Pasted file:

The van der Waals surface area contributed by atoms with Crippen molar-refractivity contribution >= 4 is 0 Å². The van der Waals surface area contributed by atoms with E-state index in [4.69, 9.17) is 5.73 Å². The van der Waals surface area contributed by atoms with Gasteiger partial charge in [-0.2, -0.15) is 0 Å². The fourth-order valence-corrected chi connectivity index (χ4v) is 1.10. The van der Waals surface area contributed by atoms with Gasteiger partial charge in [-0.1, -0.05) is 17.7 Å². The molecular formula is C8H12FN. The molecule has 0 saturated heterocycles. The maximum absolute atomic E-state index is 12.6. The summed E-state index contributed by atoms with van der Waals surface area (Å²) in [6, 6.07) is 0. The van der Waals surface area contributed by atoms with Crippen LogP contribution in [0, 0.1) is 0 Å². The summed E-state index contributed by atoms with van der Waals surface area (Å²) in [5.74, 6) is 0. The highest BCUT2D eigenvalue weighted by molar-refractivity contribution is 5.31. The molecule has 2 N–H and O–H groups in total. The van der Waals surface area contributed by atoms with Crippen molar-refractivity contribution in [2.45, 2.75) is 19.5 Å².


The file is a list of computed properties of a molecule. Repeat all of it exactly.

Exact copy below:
The van der Waals surface area contributed by atoms with Crippen molar-refractivity contribution >= 4 is 0 Å². The van der Waals surface area contributed by atoms with E-state index in [4.69, 9.17) is 5.73 Å². The van der Waals surface area contributed by atoms with Gasteiger partial charge in [-0.2, -0.15) is 0 Å². The fourth-order valence-corrected chi connectivity index (χ4v) is 1.10. The van der Waals surface area contributed by atoms with Gasteiger partial charge in [-0.1, -0.05) is 17.7 Å². The molecular formula is C8H12FN. The molecule has 0 saturated heterocycles. The maximum absolute atomic E-state index is 12.6. The summed E-state index contributed by atoms with van der Waals surface area (Å²) in [6, 6.07) is 0. The van der Waals surface area contributed by atoms with Crippen LogP contribution in [0, 0.1) is 0 Å². The summed E-state index contributed by atoms with van der Waals surface area (Å²) in [5.74, 6) is 0. The highest BCUT2D eigenvalue weighted by molar-refractivity contribution is 5.31. The molecule has 2 N–H and O–H groups in total. The van der Waals surface area contributed by atoms with Crippen molar-refractivity contribution in [2.45, 2.75) is 19.5 Å².